Where Did All the Picture Books Go?

The other title I had in mind was: Our decision to homeschool.

The absence of picture book reviews is directly correlated to this shift in our educational avenues for our daughters. As I will be their primary teacher, the challenge of creating engaging and appropriate material for their lessons is on me. Fortunately, there’s a library and there’s Pinterest (which also led me to Teachers Pay Teachers, bless them).

I’m sticking with the picture book angle for this title because it is the one that directly impacts this blog, though I’m sure other changes will arise as we all adjust to a new routine. The picture books and chapter books that have occupied my time are now tied to specific themes related to the units I’ll be teaching next year. Which is great because in a year I’ll have a load of book ideas to pass along (and wow! our quilting unit is packed with great reading and fascinating history)! I haven’t been as creative or inspired in searching for much outside that realm and so my posting about books has flagged. Right now I have a few lists by categories and topics that I’m prepping to post at some point and hope to then continue to do in that format for a bit.

But I’m still reading and loving books for children, and I can’t wait to pass along some of our discoveries! 

For now, here are a five recent favorites that aren’t tied to my lesson plans but that I have read and recommend!


Chapter Books

The Lemonade War by Jacqueline Davies – Evan is good with people. His sister Jessie is number smart. Usually the two siblings get along, but when the end of summer brings an announcement that Jessie can skip ahead to Grade 4, Evan’s grade, and that the two will be in the same class, complicated feelings build and erupt into a full-scale economic and marketing battle. Marketing tips and strategies as well as complex word problems are embedded in the text naturally. A balanced approach between emphasizing the strengths and weaknesses of each child allows grade-school children to appreciate the complexity of business management as well as friendship building. We were going to use this for a unit on Economics, but I scratched that direction for now and am reading it with my girls now. Love this book and can’t wait to read the others in the series.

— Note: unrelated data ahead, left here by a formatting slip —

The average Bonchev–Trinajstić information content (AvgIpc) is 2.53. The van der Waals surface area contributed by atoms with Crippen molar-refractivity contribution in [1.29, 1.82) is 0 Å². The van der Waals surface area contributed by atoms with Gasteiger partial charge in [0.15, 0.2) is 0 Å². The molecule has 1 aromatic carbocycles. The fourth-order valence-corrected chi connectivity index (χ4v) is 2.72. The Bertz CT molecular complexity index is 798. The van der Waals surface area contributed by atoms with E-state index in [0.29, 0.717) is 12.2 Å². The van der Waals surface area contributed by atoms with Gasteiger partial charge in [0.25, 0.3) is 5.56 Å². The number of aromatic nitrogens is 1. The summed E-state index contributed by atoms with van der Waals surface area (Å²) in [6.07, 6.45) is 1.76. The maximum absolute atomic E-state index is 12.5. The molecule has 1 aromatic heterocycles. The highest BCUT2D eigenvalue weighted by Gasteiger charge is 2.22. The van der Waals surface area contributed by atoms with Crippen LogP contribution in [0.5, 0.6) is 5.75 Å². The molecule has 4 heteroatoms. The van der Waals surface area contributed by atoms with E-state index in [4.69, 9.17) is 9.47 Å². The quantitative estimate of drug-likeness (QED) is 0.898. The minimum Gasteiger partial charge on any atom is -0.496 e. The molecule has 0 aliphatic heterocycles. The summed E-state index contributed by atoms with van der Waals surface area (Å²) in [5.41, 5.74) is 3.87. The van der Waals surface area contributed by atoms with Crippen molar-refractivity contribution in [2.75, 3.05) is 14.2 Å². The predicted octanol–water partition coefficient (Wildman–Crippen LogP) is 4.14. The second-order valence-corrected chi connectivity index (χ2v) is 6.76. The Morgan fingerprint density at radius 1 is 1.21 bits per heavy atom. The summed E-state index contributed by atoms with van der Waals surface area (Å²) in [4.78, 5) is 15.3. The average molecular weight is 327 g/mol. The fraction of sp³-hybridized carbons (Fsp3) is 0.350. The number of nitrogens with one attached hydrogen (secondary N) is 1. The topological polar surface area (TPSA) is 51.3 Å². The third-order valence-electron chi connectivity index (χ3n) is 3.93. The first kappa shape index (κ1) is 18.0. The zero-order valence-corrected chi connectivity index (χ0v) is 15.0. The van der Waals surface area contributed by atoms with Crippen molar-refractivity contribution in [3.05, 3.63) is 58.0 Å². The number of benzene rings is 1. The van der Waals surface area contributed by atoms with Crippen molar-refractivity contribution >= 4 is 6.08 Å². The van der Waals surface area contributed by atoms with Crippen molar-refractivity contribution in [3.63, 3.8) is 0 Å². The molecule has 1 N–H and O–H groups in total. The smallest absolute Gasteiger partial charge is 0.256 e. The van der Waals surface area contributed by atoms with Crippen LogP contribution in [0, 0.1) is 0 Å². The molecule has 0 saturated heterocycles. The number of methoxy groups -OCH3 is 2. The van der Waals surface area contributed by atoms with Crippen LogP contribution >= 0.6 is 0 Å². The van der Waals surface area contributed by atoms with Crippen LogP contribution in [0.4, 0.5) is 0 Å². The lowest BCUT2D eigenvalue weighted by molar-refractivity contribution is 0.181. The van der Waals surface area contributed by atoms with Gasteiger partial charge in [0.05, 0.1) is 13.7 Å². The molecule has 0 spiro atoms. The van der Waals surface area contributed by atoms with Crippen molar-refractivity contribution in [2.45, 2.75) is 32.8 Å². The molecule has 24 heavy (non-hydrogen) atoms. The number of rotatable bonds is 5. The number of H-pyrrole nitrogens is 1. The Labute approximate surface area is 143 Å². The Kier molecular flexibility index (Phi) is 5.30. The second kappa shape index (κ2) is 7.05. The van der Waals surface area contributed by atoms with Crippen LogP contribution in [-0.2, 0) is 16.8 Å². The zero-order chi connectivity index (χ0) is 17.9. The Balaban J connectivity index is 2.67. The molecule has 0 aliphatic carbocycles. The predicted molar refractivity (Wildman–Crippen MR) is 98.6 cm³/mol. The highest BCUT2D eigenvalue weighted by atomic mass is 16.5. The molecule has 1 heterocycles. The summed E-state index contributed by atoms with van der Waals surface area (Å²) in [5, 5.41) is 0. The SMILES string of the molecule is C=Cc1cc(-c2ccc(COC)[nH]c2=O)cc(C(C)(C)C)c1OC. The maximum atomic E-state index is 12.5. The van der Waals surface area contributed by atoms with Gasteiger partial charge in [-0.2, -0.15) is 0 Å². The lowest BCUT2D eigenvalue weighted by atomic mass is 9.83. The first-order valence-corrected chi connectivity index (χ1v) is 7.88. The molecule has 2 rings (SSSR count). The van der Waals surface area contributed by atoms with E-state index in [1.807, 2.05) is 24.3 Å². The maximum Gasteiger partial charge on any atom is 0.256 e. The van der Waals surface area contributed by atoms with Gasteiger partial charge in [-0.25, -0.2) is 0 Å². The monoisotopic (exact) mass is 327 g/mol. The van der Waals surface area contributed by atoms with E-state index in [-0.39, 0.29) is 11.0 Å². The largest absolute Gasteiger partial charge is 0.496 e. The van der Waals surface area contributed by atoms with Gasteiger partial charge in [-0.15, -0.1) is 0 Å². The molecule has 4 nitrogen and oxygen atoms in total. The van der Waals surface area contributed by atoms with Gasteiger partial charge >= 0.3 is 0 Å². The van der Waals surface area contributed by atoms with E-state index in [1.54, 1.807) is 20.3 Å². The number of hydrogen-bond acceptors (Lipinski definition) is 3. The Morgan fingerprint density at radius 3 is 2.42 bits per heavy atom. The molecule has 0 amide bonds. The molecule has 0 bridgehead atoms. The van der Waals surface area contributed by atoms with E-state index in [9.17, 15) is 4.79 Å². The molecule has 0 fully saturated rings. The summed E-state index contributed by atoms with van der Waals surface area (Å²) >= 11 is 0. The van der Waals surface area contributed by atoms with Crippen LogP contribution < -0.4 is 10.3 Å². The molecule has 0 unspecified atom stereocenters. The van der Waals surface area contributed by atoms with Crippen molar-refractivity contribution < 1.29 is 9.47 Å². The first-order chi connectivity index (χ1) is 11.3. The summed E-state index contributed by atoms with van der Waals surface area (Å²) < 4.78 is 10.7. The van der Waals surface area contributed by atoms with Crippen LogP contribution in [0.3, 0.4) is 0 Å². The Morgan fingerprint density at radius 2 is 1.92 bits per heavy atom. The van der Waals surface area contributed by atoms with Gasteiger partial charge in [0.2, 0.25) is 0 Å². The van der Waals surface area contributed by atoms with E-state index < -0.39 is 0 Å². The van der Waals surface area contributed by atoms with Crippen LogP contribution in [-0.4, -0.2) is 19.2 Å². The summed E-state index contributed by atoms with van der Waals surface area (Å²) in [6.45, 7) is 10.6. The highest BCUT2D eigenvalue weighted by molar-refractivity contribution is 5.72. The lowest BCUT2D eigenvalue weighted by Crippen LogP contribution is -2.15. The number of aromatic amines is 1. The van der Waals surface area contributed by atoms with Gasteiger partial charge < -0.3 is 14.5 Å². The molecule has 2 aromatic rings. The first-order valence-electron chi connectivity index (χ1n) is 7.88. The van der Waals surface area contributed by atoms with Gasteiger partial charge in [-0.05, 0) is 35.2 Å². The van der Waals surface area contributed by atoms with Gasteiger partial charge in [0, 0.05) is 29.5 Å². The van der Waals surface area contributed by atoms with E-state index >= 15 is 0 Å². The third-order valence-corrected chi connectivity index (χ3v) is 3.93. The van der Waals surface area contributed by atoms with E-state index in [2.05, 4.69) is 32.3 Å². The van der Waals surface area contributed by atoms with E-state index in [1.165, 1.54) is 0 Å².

The Birchbark House by Louise Erdrich – I saw this one receive so much acclaim for telling an age-appropriate and historically accurate story of a young Ojibwa girl named Omakayas. It is a compelling story of family, identity, and struggle. The only reason we will not be reading this one this year is to wait one more year for my youngest daughter to be old enough to understand it more fully. Another series I look forward to reading further. 

Picture Books

She Persisted by Chelsea Clinton – A compilation of thirteen mini-biographies of women who faced daunting odds and overcame them. Each biography includes a paragraph or two about the woman’s achievements and a quote from her about her effort. Diversity of backgrounds, goals, and accomplishments is a real plus for this standard-length picture book. Nothing too overwhelming for younger readers, but a great range of voices for young readers to consider and pursue further as inspired. 

Hannah Is My Name by Belle Yang – This is a story about a girl who is immigrating to the United States from China. The story covers a child’s comparisons of life and her perspective of the process for receiving a green card – and the implications of not having one right away. The language and presentation is age-appropriate and a great introduction to young readers about what it means to be an immigrant. The illustrations are bright and engaging with details and colors to engage everyone.

My Mom Is a Foreigner, But Not To Me by Julianne Moore – A lovely book about the wonderful ways that children might understand or interpret how their mother is different in another country while affirming that their mother is still the best. Love the different languages and customs expressed and explored. A beautiful tribute to moms though I didn’t find the rhyming structure to be effective. 

That’s what I have for now. I’ll keep on blogging in fits and spurts, but in all likelihood, the posts will really pick up when we start our school year, and I get to reveal the gems I’ve found on various topics. Stay tuned!

(In looking back, maybe I should have titled this: Blog Post with A Lot of Exclamation Points)

Happy Reading!


5 Responses to “Where Did All the Picture Books Go?”

  1. ParentingIsFunny

    I homeschool my daughters too! And yes, we visit the library weekly. They load up a huge bag with each visit. First it’s emptied, then it’s refilled. 🙂

  2. colorfulbookreviews

    Congrats on your homeschooling journey! I was an on-and-off again homeschooler as a child. So far I haven’t officially homeschooled any of our kids, but we certainly do a lot of supplemental learning and some years we do our own “summer school”. We’ve read most of these but Hannah Is My Name is a new one to us. Birchbark House is one of my favorites too.

    • rebeccarvincent

      It has been a journey so far so we’ll see where this takes us. 🙂 We’ve definitely been involved in supplemental learning and summer learning – both wonderful and important for anyone in any system – so the transition seems less scary, but still unknown! I liked that Hannah is My Name talked about the green card process – I haven’t seen that a lot in children’s literature. Cheers!


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